A year later, 10% of the never-triers of e-cigarettes had taken at least one puff on a cigarette. But 38% (six of 16) of e-cigarette triers had taken at least one cigarette puff. This study focused on cigarettes and reports no information on prior hookah, cigar, marijuana, alcohol or smokeless tobacco use. If even two of the 16 were discounted because of prior use of other products, these results would likely be statistically insignificant.
The other study (authored by Leventhal et al) was published in August 2015 in JAMA. They followed 2,530 14-year-old school students for one year. None were smokers of any combustible tobacco products, including cigars, hookah and cigarettes at the start of the study, but 222 had tried e-cigarettes.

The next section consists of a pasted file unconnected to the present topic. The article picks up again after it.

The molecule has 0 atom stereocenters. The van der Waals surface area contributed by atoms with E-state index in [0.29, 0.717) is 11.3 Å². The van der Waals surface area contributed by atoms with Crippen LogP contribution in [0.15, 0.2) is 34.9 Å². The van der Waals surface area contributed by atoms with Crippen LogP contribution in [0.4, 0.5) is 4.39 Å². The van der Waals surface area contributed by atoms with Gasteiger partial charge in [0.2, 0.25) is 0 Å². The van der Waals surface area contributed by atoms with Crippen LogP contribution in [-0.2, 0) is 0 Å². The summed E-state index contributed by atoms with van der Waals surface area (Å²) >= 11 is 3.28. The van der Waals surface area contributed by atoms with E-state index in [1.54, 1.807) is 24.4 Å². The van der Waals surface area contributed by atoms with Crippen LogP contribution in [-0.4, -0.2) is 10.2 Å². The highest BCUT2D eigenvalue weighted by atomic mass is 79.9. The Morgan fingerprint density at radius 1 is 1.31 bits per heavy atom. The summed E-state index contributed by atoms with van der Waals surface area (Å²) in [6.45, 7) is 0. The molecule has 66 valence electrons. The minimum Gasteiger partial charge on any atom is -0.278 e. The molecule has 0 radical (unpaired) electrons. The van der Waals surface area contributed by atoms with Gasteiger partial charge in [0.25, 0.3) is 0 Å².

After 12 months, 25% of the e-cigarette triers had smoked at least one puff of a smoked tobacco product, compared to only 9% of the non-e-cigarette triers.
‘At least one puff’
Both studies found that young people who tried e-cigarettes were somewhat likelier to try smoked tobacco products, but that doesn’t mean e-cigarettes are a substantial gateway to regular smoking.
Rather than reporting usual measures of current smoking (i.e. any cigarettes in the past 30 days) or daily smoking, both studies used “at least one puff” or “just a few puffs” in the past six months or lifetime.
It is as if an apple researcher thought “taking at least one bite of an apple in the past six months” was an important measure of initiation of apple eating.